That is what I require before I have anyone come see me. Men who see me for treatment with “BioBalance For Men” have to see either their urologist or their family doctor to have a complete exam, to make sure that they are well and to address those physical health issues. I want to be sure that I am really dealing with the hormonal issue, which most physicians do not deal with. Sometimes I find I have to address both a hormonal issue and a psychological issue, which is where referrals to a therapist like Brett come in. Generally, the men who see me are over 40, their testosterone levels have been marching downward for unknown reasons. That means that men are becoming sexually impaired earlier, some as young as 40. I think it is probably related to some kind of contaminant in our environment. The cause doesn’t really matter; the treatment does. The magic number for men’s testosterone, to be functional, is a total of 400, and a free testosterone, which is the part that works and attaches to the receptor sites, has to be 129 or above. Often, I see young men, (and I’m saying young meaning 40 not young meaning 14), with a 400, so their doctor determines that as okay. But, they are not functioning because their free testosterone which is actually working is 50. The only way to deal with that with is to make sure there is no pituitary problem and then replace the testosterone they need, bringing them back to health. Those are lab test variables can be measured and quantified in a reliable, consistent way. The dosages of different things can be manipulated to get those balances restored.

Brett pointed out that where his expertise comes into that conversation is once those levels have been determined and once those balances are in a range of acceptability, then we look at the cultural markers for sex, for attraction, for performance. We look at the issues of depersonalization and of objectification (especially with pornography in women). Historically, we have been told that men are more visual than women. But, recent research indicates that women are the major consumers of pornography on the internet.

Because of the issue of visual arousal and visual connection and stimulation, it has been said that men are more visual. The issue that comes up in marriage counseling for couples around this issue starts to be an issue for men for whom climax or orgasm has been the goal and the payoff. And the complaint is, “Well, he gets off and he’s finished, and I’m not finished. Then he falls asleep.” And, “This is disrespectful and discourteous.” Or, “How come he doesn’t take care of me, and why is it all about him?” That whole self-absorption thing that really impacts the relationship. So, we come back to the conversation we had last time about the brain as a sexual organ and the cultural messages about relationship. How do we evolve in our sexuality, beyond the concept of orgasmic relief being the end-all and be-all, so that the orgasm is part of the larger whole; a component of our connectivity and our ability to communicate that connectivity to each other in a loving and safe environment that satisfies more dimensions than just the orgasmic dimension?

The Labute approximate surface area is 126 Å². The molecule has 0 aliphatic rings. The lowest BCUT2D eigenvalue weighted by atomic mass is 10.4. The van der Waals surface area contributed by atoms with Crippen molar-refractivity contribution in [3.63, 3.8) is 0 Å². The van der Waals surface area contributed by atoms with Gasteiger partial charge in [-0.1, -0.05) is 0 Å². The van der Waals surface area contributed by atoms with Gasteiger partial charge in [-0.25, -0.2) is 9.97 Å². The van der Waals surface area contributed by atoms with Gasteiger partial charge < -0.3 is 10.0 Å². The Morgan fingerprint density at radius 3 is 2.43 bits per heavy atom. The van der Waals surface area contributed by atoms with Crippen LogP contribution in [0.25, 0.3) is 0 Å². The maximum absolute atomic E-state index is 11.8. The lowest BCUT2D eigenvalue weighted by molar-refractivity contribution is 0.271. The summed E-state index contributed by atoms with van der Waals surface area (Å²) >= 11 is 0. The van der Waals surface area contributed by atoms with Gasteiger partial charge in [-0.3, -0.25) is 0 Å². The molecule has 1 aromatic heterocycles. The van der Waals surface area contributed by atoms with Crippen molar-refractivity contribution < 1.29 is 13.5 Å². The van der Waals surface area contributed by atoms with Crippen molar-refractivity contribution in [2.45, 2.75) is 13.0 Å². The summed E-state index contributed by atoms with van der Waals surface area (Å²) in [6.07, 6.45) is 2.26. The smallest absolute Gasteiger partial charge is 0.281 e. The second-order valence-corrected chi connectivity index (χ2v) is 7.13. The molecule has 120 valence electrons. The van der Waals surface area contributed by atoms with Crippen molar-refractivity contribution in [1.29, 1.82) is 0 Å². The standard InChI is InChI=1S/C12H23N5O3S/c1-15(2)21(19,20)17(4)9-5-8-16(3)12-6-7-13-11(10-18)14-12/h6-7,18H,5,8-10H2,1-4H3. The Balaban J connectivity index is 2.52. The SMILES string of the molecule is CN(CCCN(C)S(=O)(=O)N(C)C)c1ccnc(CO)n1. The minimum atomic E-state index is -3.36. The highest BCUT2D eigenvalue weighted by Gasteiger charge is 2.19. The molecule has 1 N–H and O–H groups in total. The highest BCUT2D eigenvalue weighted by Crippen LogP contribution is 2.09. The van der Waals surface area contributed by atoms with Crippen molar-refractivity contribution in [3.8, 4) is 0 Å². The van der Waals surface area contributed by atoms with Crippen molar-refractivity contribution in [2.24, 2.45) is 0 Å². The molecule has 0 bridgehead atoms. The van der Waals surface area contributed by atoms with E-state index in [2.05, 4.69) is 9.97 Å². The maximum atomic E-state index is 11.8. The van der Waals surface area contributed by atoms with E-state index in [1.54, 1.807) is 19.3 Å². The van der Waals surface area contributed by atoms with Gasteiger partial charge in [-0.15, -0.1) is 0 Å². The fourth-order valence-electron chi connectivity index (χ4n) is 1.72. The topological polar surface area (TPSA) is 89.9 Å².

I think women have the goal of achieving orgasm, also. Especially when they are well and healthy and they are hormonally balanced. This is one of the things that women want, yet they will not talk to their partners to tell them what they need.The subject is so “taboo”.

How do you match rhythms? The analogy Brett often uses is playing a piano. “If I pay attention to the notes of the piano, then I can make a beautiful melody. But, if I don’t pay attention, I’m just banging on the keys. And, noise is coming out. So, how do we create an interactive symphony if we’re not communicating? Much of that communication is nonverbal. We can teach each other, we can encourage and support one another to pay attention to that. But a lot of it has to be verbally discussed; What do you like? What pleases you? What arouses you? What am I willing to try? What if that embarrasses me? Will you think I’m nasty? Will you think I’m ugly? Will you think I’m stupid? If I tell you my secret fantasy, will you think I’m a despicable human being? So, I have all of those mental blocks that threaten me in my okay-ness, if I take my mask off and offer that part of who I am for your examination, knowledge, or participation. When I talk to couples about sharing fantasies, they say, ‘Oh, we don’t have any.’ And I know better.”